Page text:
If you are an individual nearing retirement or on the verge of withdrawing the Canada Pension Plan (CPP) payout, you would have heard about the CPP enhancement. The enhancement program is expected to deliver additional benefits to pensioners as it promises to increase CPP payments from one-fourth of your income to one-third of your income.
As a working Canadian individual, you are required to contribute to the CPP every time you get paid. Since January 2019, the contributions towards the CPP have increased to help you build a more secure retirement.
On January 1, 2021, the CPP contribution rate has risen from 5.25% to 5.45% of your pensionable earnings. For self-employed Canadians, this figure will rise to 10.9%. This means the maximum annual CPP contributions for 2021 stand at $3,166 up from $2,898 in 2020.
While an increase in CPP premiums will result in higher payouts during retirement we will see how this cost burden will impact soon-to-be retirees in 2021.
CPP will benefit future beneficiaries
Driven by the ongoing increase in CPP contributions, an individual earning $54,000 will see annual payouts increase from $13,500 to $18,000 which is substantial. However, in order to receive higher payments, you will need to contribute to this program for a period of 40 years.
The enhancement program began in 2019 which means you will have to wait until 2059 to see your pension grow to replace one-third of your pensionable income. So, if you are closer to retirement the enhanced contributions could very well be a net loss. On the other hand, the CPP payments will increase marginally due to the higher rates.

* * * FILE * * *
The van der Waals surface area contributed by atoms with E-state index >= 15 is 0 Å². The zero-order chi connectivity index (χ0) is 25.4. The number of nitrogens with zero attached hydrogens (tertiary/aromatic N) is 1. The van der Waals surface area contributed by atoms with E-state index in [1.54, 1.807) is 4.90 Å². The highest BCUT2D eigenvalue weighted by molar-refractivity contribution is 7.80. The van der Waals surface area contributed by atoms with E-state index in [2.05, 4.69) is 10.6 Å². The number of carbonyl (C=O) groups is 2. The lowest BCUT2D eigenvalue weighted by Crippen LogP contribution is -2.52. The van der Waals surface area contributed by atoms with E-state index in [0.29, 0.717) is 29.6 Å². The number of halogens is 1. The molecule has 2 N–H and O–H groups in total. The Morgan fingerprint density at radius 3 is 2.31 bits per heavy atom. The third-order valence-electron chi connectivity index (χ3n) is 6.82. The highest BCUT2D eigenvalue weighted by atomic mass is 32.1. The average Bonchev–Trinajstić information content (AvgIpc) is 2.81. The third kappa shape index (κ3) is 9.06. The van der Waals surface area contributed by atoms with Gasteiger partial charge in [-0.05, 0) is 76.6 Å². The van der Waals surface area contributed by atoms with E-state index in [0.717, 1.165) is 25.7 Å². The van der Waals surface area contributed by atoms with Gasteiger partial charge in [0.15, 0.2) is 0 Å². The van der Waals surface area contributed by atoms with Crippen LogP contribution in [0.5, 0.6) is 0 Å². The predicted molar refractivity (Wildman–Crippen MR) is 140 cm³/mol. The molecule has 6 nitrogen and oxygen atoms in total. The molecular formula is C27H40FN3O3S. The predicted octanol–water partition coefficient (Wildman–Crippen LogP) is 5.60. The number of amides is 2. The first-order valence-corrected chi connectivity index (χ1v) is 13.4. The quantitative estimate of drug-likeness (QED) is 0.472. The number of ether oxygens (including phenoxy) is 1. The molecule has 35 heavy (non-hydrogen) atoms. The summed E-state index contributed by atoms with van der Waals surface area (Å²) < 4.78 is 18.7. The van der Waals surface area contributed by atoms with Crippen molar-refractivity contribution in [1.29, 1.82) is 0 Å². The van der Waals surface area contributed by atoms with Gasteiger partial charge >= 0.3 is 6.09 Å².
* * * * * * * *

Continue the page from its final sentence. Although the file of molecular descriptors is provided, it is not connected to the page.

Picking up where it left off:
Maximize RRSP contributions
One way to offset the higher tax bill that is associated with the CPP enhancement is by making contributions to an RRSP. The contributions towards this registered account are tax-sheltered and you can contribute up to 18% of your income to your RRSP. So, if you earn $54,000 each year, you can contribute $9,720 towards your RRSP.
So, large tax deductions will help you offset slight increases with respect to the CPP enhancements. For example, if your marginal tax rate is 25%, you will save about over $2,430 by contributing towards your RRSP.
Once you make an RRSP contribution, you should look to buy investments that will help you generate solid returns over the long term. One of the top investment vehicles for investors with a multi-year horizon is ETFs such as the iShares Core S&P 500 Index Fund (TSX:XSP).
Retail investors who lack the time and expertise to pick individual stocks should look to buy ETFs that will lower their risk by a significant margin. The XSP provides you exposure to 500 of the largest companies south of the border including Apple, Amazon, Alphabet, and Tesla.
This ETF is currency hedged, insulating investors from any foreign exchange fluctuations. The fund also has a low management expense ratio of 0.1%. In the above chart, we can see the ETF has almost tripled in market value in the last decade, easily surpassing gains of the iShares S&P/TSX 60 ETF.
An investment of $10,000 in the XSP ETF in March 2011 would have ballooned to $27,930 today. A similar investment in the iShares S&P/TSX 60 ETF would be worth less than $14,000 today.
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John Mackey, CEO of Whole Foods Market, an Amazon subsidiary, is a member of The Motley Fool’s board of directors. Suzanne Frey, an executive at Alphabet, is a member of The Motley Fool’s board of directors. David Gardner owns shares of Alphabet (A shares), Alphabet (C shares), Amazon, Apple, and Tesla. Tom Gardner owns shares of Alphabet (A shares), Alphabet (C shares), and Tesla. The Motley Fool owns shares of and recommends Alphabet (A shares), Alphabet (C shares), Amazon, Apple, and Tesla and recommends the following options: short March 2023 $130 calls on Apple, long January 2022 $1920 calls on Amazon, short January 2022 $1940 calls on Amazon, and long March 2023 $120 calls on Apple. Fool contributor Aditya Raghunath has no position in any of the stocks mentioned.